Eight years after a federal judge prevented Arch Coal Inc., one of the biggest and most active players on the West Virginia coal mining scene, from obtaining a permit to mine 3,113 acres near Blair, WV in Logan County, the U.S. Army Corps of Engineers issued the permit instead. Though slightly smaller in size at 2,278 acres, the “dredge-and-fill” permit nevertheless allows Arch’s Spruce No. 1 Mine to bury nearly seven miles of streams and is the largest permit ever issued in the history of mountaintop-removal mining in West Virginia.

This is a devastating blow for the folks in Logan County — and all over West Virginia, really. What’s even more devastating are the loopholes and provisions that allow streams to be buried and ecosystems to be destroyed by a “Clean Water Act” permit. Yesterday, three fast-acting environmental groups represented by Joe Lovett, a straight-shooting environmental lawyer who’s been following this case from the start, filed papers to secure a temporary restraining order to block the operation from moving forward. So far, the judge hasn’t responded.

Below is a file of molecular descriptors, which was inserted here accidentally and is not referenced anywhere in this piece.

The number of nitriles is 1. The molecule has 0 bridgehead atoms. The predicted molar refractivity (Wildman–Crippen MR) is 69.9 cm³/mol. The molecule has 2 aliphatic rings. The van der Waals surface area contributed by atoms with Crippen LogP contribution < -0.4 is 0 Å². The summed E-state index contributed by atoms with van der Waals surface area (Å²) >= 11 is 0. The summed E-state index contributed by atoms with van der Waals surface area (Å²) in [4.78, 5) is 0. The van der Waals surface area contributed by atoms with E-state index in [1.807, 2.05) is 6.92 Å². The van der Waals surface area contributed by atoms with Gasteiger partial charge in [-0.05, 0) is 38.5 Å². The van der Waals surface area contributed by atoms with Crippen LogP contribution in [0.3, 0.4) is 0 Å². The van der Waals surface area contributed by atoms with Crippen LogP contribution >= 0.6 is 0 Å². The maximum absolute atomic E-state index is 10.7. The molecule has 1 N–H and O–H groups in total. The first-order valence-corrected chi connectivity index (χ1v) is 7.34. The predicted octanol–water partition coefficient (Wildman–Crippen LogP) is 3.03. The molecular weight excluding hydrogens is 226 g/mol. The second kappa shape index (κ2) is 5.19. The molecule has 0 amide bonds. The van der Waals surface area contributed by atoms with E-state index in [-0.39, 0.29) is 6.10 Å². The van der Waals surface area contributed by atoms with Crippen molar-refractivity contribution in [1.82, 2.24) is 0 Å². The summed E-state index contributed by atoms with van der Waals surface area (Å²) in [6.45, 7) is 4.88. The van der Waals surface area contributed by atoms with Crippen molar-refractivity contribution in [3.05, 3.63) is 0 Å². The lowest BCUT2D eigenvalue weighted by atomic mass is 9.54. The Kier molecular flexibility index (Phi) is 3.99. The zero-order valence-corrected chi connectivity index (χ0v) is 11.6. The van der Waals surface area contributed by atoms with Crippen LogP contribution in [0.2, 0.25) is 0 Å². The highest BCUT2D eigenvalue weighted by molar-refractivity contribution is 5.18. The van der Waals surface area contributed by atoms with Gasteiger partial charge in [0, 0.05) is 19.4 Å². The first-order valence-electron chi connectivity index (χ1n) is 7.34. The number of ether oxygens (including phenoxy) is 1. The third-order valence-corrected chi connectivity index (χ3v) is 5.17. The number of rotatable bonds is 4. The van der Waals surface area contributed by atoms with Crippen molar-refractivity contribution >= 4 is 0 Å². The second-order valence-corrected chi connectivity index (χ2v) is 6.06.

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Sadly, the local papers seem to be the only ones covering this historic and potentially catastrophic act of environmental terrorism.

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